'We are all responsible' for fight against antisemitism, Islamophobia, racism: Winnipeg rabbi
'One does not have to be guilty — actually committing hatred — to be responsible for it': Rabbi Kliel Rose
It has been a few weeks since a hostage-taking occurred at Congregation Beth Israel, a Texas synagogue. And this past Saturday, our family saw a local anti-vaxxer truck convoy — some decked out in racist and antisemitic symbols, and who could be heard from the comfort of our home, where we were trying to enjoy a Shabbat of peace.
The attack in Texas, just like the one following the 2018 killing of 11 Jews at prayer in Pittsburgh, has profoundly shaken the spiritual and physical security of our community. I'm still reeling. The noise of the convoy only adds to a feeling of anxiety.
This is a terrible feeling to carry.
I believe attacks and hate acts against Jewish people are on the rise. Antisemitism is real and the hostage-taking in Texas is another sad reminder of how vigilant we in the Jewish community need to be about protecting the safety of all — Jews as well as others — who enter our houses of worship.
The fear of being attacked in a house of worship is not just a reality for Jews. In recent years, heinous actions have taken place inside other faith settings. We have seen, with increasing alarm, the attack and killing of six innocent people in a Quebec mosque in 2017, as well as the shootings at mosques in Christchurch, New Zealand in 2019.
There are ways in which those who are not Jewish can help to eliminate antisemitism, bigotry, and Islamophobia.
Jews need to educate those outside of our community about the dangers of antisemitism; we also ask non-Jews for their help to eradicate this form of bigotry so that it is not just a part of our Jewish reality.
We in the Jewish community, as well as those who are Christians, people of all faith and of no faith, must rally together to rid our society of the rampant Islamophobia we are witnessing in our country.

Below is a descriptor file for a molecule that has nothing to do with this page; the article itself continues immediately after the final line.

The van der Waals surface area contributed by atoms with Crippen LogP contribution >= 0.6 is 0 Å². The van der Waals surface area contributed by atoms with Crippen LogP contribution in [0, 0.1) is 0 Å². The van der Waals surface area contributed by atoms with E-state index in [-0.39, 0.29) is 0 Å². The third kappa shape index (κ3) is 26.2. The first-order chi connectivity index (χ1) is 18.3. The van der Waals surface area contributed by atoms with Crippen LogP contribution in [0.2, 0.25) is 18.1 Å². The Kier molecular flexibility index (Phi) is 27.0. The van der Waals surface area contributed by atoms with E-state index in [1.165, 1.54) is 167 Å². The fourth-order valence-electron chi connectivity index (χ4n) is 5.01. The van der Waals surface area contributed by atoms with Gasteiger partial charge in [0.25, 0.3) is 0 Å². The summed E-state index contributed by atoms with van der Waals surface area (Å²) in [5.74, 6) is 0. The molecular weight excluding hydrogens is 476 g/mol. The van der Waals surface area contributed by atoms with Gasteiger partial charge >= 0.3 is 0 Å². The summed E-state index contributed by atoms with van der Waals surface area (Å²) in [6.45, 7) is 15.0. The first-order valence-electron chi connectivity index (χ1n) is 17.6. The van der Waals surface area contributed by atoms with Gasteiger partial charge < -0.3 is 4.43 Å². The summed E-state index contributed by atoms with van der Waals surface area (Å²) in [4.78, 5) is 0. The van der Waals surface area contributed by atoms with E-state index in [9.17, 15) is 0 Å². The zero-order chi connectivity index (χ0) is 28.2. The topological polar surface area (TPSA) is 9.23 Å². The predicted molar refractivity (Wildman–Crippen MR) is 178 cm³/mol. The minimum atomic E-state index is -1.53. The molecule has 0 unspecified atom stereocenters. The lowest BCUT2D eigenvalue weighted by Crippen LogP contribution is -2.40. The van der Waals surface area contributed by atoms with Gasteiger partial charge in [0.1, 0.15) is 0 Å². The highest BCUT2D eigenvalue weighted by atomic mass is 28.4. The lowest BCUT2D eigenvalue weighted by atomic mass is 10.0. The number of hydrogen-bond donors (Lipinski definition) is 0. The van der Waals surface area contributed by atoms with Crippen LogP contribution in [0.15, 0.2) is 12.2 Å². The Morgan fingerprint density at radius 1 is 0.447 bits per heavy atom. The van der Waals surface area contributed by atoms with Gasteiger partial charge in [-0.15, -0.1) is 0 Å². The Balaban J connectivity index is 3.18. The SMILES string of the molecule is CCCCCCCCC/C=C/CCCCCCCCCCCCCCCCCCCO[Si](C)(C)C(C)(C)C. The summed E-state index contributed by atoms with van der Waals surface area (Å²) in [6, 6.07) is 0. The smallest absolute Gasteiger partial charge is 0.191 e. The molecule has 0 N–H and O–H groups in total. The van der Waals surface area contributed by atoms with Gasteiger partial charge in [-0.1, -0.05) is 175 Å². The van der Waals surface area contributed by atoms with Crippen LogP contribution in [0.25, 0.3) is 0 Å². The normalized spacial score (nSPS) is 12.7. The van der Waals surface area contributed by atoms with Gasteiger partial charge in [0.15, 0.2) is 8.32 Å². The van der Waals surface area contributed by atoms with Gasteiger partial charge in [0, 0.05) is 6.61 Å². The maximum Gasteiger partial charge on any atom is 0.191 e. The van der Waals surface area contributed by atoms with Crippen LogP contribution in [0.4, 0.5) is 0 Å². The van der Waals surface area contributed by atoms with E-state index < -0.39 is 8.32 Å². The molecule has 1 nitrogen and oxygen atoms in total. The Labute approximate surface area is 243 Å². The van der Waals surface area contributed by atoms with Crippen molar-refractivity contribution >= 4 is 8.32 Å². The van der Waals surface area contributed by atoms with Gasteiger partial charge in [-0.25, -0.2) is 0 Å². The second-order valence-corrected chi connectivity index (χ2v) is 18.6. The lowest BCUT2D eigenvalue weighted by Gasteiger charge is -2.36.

One week after the hostage-taking in Texas, members of Beth El Synagogue in Durham, North Carolina, welcomed Imam Abdullah Antepli, a local Muslim leader, to their Shabbat morning services.
Imam Antepli is an associate professor of the practice at the Sanford School of Public Policy at Duke University, and also holds an appointment at Duke's divinity school as associate professor of the practice of interfaith relations. He is also a senior fellow on Jewish-Muslim relations at the Shalom Hartman Institute in Jerusalem.
Extending "deepest condolences, love and sympathy and prayers of strength and resilience to Jewish communities," the imam called for "morally required tough conversations" about the rhetoric and attitudes that feed antisemitism and hatred of the other.
Antepli called on people to look within themselves and within their own communities to challenge antisemitism. As he put it, "Your prayers mean nothing if you are not doing anything. If you only offer consolation [after the fact]. It means nothing if you are not doing and saying anything before, and if you are not doing and saying anything after."
The imam reminds us that one does not have to be guilty — actually committing hatred — to be responsible for it.
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In a masterful way, Imam Antepli is paraphrasing the sage words of Rabbi Dr. Abraham Joshua Heschel, a leading theologian and philosopher of the 20th century, and a social justice activist.
In 1972, explaining his involvement in the peace movement, Heschel mused that we all must bear responsibility for ending the suffering of all people, saying that, "morally speaking, there is no limit to the concern one must feel for the suffering of human beings, that indifference to evil is worse than evil itself, that in a free society, some are guilty, but all are responsible."
That is the call of our day. We are all responsible.